You left me.  I don’t want you here. I’ve got nothing to say to you. That’s funny. I’ve got nothing to say! I can feel a sob rising in my useless throat. Maudlin. It’s a state of mind. I won’t let myself fall into that.  I’ll get better. And she better look out. You’d better look out.

She wonders what he’s thinking. Perhaps they could do one of those things where he blinks his eyes, you know, once for yes, twice for no. Feeling a bit better? Blink blink. How hard for a man like him, with a  big voice, big fists an’ all. And knows how to use ‘em. Never used on the kid though, she never let him hit the kid. The unremitting stare of those hard grey eyes behind half closed lids. Giving her the willies a bit. She looks around.  The machine above his head, all blips and lines. Up and down, up and down. Zigging. Zagging . And that one,  is that putting the air into him through his nose? Now, what’s it called? A ventilator? That’s life support that is. She knows that. Holby. Look at these holey blankets they use on the beds. Almost the same colour as his cheeks, muddy grey. He doesn’t look well.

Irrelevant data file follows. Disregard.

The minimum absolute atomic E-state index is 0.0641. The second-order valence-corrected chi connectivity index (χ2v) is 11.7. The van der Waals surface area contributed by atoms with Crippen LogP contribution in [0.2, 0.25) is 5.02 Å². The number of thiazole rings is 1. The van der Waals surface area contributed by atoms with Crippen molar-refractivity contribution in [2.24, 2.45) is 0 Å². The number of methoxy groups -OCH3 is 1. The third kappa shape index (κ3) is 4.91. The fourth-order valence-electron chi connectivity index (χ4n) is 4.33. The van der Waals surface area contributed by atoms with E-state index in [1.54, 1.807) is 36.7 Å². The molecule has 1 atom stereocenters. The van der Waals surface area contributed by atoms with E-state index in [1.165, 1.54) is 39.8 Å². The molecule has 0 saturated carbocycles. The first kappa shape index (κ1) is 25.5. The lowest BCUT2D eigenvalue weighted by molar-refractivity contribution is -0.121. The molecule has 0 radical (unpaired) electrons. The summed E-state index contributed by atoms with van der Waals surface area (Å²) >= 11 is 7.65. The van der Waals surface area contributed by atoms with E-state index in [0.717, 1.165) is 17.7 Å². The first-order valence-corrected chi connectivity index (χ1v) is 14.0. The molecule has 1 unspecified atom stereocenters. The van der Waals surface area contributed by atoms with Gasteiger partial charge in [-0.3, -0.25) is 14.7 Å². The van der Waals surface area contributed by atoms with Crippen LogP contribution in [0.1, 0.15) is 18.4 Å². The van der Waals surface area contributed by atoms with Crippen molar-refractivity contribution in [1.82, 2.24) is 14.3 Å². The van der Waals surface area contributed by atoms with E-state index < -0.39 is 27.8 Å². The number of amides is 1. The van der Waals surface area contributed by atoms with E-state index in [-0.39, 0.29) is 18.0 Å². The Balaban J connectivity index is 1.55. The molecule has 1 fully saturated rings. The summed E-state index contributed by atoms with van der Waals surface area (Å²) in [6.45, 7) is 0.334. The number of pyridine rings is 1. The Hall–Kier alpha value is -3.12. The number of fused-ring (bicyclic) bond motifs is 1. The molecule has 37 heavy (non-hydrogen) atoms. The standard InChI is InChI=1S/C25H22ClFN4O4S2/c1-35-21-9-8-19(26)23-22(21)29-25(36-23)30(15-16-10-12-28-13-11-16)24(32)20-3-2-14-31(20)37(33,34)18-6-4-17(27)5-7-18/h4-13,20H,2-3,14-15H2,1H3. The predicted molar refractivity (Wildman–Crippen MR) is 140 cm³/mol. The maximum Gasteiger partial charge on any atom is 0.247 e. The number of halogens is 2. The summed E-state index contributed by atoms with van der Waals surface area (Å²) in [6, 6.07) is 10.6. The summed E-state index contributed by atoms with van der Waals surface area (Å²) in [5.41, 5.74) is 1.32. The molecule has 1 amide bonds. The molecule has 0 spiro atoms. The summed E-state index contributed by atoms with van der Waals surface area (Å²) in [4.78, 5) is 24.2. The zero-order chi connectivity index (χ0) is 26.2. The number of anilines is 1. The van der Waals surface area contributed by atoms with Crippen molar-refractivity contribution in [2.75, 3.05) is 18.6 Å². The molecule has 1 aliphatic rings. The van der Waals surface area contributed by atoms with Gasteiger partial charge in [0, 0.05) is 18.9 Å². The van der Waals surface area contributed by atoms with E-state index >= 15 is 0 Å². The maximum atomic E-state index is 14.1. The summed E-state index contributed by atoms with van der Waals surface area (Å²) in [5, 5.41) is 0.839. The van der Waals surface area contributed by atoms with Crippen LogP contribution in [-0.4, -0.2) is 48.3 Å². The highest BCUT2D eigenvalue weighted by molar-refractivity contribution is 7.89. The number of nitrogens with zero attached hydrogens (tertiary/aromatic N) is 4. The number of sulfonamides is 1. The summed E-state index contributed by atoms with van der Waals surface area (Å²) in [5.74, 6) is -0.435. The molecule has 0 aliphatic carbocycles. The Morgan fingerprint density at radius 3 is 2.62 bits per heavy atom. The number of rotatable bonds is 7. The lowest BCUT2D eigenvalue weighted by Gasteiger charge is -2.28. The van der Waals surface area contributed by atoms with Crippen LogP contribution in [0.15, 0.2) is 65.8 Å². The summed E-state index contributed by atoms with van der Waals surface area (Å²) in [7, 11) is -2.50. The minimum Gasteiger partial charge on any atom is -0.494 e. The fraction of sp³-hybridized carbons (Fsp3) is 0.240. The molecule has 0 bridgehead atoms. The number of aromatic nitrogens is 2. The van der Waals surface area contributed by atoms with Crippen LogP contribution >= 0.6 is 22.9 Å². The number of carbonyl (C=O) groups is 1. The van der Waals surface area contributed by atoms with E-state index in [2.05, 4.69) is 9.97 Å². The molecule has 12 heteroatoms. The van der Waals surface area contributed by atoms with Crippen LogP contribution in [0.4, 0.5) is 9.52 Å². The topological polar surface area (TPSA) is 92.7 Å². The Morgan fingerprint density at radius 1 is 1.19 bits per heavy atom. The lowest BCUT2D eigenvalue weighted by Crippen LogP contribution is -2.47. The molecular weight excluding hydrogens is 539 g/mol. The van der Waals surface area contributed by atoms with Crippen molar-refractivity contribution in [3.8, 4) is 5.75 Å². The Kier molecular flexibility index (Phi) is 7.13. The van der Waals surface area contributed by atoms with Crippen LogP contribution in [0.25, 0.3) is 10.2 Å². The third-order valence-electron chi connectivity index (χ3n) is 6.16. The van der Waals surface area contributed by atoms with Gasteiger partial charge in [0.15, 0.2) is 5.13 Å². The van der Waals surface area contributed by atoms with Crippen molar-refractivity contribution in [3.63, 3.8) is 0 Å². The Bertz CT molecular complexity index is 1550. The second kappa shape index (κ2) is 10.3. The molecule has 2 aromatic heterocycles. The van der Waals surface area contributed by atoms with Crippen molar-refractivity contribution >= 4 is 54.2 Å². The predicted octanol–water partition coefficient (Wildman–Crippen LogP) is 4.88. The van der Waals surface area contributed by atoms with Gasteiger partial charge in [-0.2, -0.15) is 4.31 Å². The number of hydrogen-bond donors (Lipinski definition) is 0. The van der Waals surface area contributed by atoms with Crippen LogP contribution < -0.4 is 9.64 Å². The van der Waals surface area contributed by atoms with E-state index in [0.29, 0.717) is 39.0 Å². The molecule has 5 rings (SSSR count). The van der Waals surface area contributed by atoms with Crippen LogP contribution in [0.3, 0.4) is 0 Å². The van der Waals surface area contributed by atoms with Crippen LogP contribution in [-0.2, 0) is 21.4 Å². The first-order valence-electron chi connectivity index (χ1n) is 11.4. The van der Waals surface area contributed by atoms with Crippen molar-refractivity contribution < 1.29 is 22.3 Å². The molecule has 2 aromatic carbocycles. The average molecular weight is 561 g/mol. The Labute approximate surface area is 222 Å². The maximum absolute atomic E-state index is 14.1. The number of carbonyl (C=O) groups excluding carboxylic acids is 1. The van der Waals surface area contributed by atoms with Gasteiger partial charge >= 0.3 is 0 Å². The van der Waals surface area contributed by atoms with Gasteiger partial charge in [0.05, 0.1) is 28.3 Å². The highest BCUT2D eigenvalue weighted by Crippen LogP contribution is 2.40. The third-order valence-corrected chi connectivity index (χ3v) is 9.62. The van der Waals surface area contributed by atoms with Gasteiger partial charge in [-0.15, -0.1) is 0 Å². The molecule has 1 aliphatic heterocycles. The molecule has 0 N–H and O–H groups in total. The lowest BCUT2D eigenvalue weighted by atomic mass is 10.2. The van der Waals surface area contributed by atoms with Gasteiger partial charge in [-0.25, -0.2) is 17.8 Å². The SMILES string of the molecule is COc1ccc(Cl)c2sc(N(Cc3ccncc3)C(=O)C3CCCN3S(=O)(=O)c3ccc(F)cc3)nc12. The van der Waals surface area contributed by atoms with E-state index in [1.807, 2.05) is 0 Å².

With a gentle hand she lightly strokes his skin, she feels the roughness  along the back of  his hand, the coarseness of the hair on his arm. Her life with him was hell. Yes, she decides that hell is a good word. Describes it in a nutshell.  By God, she was lucky to escape, with the help of the kind neighbours and the police. But, she’s here.

  And she touches him like she hasn’t touched him in years. Caressingly. Softly. Tenderly. He’s closed his eyes. Perhaps it’s relaxing him, calming him.

Her touch is obnoxious to me.  Why’s she here? To torment me? If she hadn’t gone I would have kicked her out. She used me. Her father, he made us marry. Said it was my duty. And I’ve done my duty, by Christ I have. A home, a good one for her and the brat .A good husband and a good father. But she never showed me any bloody respect. A man deserves respect, and in his own home an’ all.  Had to show her. Open my eyes. She’s standing up to go?  What’s she looking at? She’s looking at the machine? Why’s she doing that. Stop looking at the machine. Stop it. Stop looking. You stupid cow. Why don’t you fuck off?